Four problems about interdisciplinary collaborations we better learn to love

Will interdisciplinary collaboration within academia eventually become smooth and simple, or will we always remain a rowdy family?  In this blog, dr. Scott Douglas, Assistant Professor of Public Administration and member of the Utrecht Young Academy, discusses the problems of interdisciplinary collaborations that will require constant work, and a lot of love.

"I love and hate family gatherings with my siblings. Because there are quite a few of us, things get rowdy very quickly and all the old family dynamics play out again and again (half the siblings try to manage everything, triggering a coup from the other half, etc.). In the car home, I often realize that this turbulent dynamic makes for tiring evenings, but that I have come to love it as well.

Dr. Scott Douglas (Photo: Ed van Rijswijk)

As we collaborate more often within the diverse academic family, there are some dynamics which we better embrace. Drawing on my own experiences with interdisciplinary work and research on collaborations, I think there are some problems that can never truly be solved. They are part of the very nature of collaboration and we just have to learn to love wrestling with them every day.

1. The structure of the collaboration never fits the mission.

Just like a seating plan at a wedding, it is impossible to get right who should be invited and who should sit where. Whenever you think you have identified all the right researchers to work with, a new aspect of the research puzzle pops up, requiring new partners or new roles for existing partners. This means that the structures in collaborations will always be a little blurry, requiring constant connecter work by the people within the collaboration.

Collaborations should build trust by constantly engaging with the people on the inside and outside.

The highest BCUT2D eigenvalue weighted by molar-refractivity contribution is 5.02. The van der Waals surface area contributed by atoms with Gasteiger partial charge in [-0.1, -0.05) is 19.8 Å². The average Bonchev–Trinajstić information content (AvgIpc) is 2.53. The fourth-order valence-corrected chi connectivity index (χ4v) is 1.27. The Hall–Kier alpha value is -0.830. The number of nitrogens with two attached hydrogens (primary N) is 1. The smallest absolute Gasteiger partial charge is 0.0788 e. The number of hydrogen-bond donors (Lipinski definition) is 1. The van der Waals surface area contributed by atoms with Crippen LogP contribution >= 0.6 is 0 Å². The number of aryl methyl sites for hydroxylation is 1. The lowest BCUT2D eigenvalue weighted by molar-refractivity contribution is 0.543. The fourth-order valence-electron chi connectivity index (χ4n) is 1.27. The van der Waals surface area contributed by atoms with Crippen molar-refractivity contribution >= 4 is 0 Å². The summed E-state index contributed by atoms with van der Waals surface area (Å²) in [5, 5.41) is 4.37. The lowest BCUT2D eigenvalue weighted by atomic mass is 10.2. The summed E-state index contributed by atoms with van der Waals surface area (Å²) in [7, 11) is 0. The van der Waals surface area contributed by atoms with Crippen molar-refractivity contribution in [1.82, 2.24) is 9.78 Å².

2. The procedures of the collaboration can never be fully clear.

Collaborations are often criticized because the decision-making processes are obscure. Collaborations lack the clear procedures of hierarchies, which can make them impenetrable to outsiders. As the structure of the collaboration keeps shifting, making the procedures predictable and clear may be impossible. Instead, collaborations should build trust by constantly engaging with the people on the inside and outside, continuously discuss what is and what is not working, and make it their business to help people navigate the social system.

3. Collaborations can sometimes be effective, but never efficient.

Collaborations start because people want to share resources to achieve a common goal, but this does not mean they can do with less time, money, or people. All that coordination, alignment, and bonding takes a lot of work. The collaborations I have been involved also relied heavily on excellent project managers and support staff, without whom the researchers would not have been productive. In the long run, collaborations allow us to achieve things we could never do alone, but the day-to-day reality is that they require a lot of ongoing investment.

The current reward and recognition systems are not yet geared towards stimulating collaboration

4. Everyone feels they are putting more in than they are getting out.

When couples are asked what percentage of the household work they do, their respective totals usually add up to more than 100%; both partners feel they are doing more than their share. In collaborations, partners will often feel that they are not getting enough from the partnership, and individuals may feel they are not getting the recognition from the wider organization. And they may be right, the current reward and recognition systems are not yet geared towards stimulating collaboration, requiring redesign and some delayed gratification.

Collaborations can be very rewarding and stimulating in the long run, but keeping a day-to-day tally of whether it is worth it and who did what will tear apart the partnership. Like family gatherings, collaborations with researchers just take a lot of love and patience."

Scott Douglas, PhD. Member of the Utrecht Young Academy. Assistant Professor of Public Administration